The US-based multinational car corporation General Motors (GM) announced Tuesday that this year, they’ll begin selling electric cars in Argentina, according to Infobae.
“Argentina has a lot to gain with the shift towards electric cars,” Carlos Zarlenga, the president of GM Mercosur, told Télam. “It’s a trend that isn’t stopping. In the next five years, we’re launching 20 new electric products.”
Zarlenga is right: according to this Bloomberg data analysis, sales for electric vehicles are on a huge upward slope, projected to succeed for years to come.
Back in May, the Argentine government announced it would eliminate taxes on all electric vehicles, encouraging their sale throughout the country. While Zarlenga clarified that this is definitely a step in the right direction, he also highlighted how the governments of many developed countries actually subsidize electric cars (if you catch his drift). “In the US, there’s a US $10,000 subsidy for every electric car sold,” Zarlenga explained.
It doesn’t look like the Macri administration will be increasing subsidies anytime soon, but, buying an electric car could help you save on gas, which is considering the price increases, definitely means saving money on the long run.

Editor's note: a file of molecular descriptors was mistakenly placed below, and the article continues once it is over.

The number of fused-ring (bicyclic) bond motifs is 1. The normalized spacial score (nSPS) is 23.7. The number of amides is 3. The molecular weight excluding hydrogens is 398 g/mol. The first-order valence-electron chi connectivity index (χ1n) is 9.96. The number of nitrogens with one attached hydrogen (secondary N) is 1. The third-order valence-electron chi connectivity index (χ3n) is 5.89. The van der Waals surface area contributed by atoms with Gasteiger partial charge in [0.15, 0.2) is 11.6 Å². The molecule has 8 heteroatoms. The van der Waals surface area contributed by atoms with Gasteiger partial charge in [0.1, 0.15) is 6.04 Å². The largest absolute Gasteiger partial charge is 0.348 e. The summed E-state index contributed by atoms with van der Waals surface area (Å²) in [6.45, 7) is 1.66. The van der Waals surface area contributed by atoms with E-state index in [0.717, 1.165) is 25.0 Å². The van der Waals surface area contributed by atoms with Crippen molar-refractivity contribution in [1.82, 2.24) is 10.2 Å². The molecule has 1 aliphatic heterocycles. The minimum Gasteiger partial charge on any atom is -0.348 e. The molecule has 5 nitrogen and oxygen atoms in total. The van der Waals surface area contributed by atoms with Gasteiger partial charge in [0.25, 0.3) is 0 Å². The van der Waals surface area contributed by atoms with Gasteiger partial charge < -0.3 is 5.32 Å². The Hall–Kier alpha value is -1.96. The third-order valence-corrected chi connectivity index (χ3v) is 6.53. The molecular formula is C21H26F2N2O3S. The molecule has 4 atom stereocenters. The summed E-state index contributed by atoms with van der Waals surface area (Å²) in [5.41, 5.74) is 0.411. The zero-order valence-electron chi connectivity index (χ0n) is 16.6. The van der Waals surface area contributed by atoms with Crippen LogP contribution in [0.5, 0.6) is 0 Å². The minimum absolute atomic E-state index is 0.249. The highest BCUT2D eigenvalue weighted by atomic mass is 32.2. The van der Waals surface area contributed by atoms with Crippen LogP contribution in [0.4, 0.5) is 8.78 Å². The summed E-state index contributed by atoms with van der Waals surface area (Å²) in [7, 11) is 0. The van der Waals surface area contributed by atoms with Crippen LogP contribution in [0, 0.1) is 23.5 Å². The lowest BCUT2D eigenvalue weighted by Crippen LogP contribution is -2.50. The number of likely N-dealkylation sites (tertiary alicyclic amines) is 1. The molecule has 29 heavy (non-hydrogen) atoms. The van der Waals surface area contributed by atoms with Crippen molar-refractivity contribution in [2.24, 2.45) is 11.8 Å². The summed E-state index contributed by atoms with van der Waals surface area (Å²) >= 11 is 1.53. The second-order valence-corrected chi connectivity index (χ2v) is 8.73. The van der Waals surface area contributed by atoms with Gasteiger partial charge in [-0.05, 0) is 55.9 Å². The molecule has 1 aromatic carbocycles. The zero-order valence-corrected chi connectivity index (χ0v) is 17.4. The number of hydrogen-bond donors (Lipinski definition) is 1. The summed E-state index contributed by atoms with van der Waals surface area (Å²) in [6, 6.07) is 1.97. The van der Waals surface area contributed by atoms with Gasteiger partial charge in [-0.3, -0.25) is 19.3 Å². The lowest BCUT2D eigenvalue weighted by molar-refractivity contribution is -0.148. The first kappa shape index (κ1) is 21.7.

The Guardian reported a few months ago that the eco-friendliness of electric cars significantly depends on how electric power is generated, which changes from country to country. In Argentina, 87 percent of electricity comes from fossil fuels, but the government has set its goal to bring that number down to 80 percent by 2020, so that will definitely play a role in how green the green cars are.
Electric cars in Buenos Aires aren’t big yet, but the first electric car charging stations come to the city in March, which will enable these vehicles to actually run around the city without having to go back home (or to an eco-friendly work place) to be able to charge your car. That being said, it remains to be seen how much Argentines actually hop on the trend of electric vehicles – considering this is a country where car purchases are on the rise, it’s nice to think that things will also be getting a bit greener. Here’s hoping!
Publicado en Bubble.ar el 2018-02-14 14:37:27
Autor: Mollie Leavitt
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